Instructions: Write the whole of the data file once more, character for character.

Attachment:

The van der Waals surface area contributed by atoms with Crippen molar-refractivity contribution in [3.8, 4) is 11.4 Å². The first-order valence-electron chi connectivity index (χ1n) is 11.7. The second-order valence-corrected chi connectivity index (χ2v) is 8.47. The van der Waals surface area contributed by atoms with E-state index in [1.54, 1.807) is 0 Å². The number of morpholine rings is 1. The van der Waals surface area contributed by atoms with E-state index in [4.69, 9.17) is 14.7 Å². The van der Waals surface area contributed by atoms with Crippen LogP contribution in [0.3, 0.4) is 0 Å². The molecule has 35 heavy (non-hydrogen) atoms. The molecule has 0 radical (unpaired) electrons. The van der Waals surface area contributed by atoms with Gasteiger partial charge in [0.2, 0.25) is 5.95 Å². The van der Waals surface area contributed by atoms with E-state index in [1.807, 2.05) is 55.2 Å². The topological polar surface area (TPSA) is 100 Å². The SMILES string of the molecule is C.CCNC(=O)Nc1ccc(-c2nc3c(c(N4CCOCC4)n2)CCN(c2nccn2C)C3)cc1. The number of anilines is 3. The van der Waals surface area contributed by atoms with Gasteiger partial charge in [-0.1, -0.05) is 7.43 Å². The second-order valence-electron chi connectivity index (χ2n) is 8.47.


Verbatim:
The van der Waals surface area contributed by atoms with Crippen molar-refractivity contribution in [3.8, 4) is 11.4 Å². The first-order valence-electron chi connectivity index (χ1n) is 11.7. The second-order valence-corrected chi connectivity index (χ2v) is 8.47. The van der Waals surface area contributed by atoms with E-state index in [1.54, 1.807) is 0 Å². The number of morpholine rings is 1. The van der Waals surface area contributed by atoms with E-state index in [4.69, 9.17) is 14.7 Å². The van der Waals surface area contributed by atoms with Crippen LogP contribution in [0.3, 0.4) is 0 Å². The molecule has 35 heavy (non-hydrogen) atoms. The molecule has 0 radical (unpaired) electrons. The van der Waals surface area contributed by atoms with Gasteiger partial charge in [0.2, 0.25) is 5.95 Å². The van der Waals surface area contributed by atoms with E-state index in [1.807, 2.05) is 55.2 Å². The topological polar surface area (TPSA) is 100 Å². The SMILES string of the molecule is C.CCNC(=O)Nc1ccc(-c2nc3c(c(N4CCOCC4)n2)CCN(c2nccn2C)C3)cc1. The number of anilines is 3. The van der Waals surface area contributed by atoms with Gasteiger partial charge in [-0.1, -0.05) is 7.43 Å². The second-order valence-electron chi connectivity index (χ2n) is 8.47.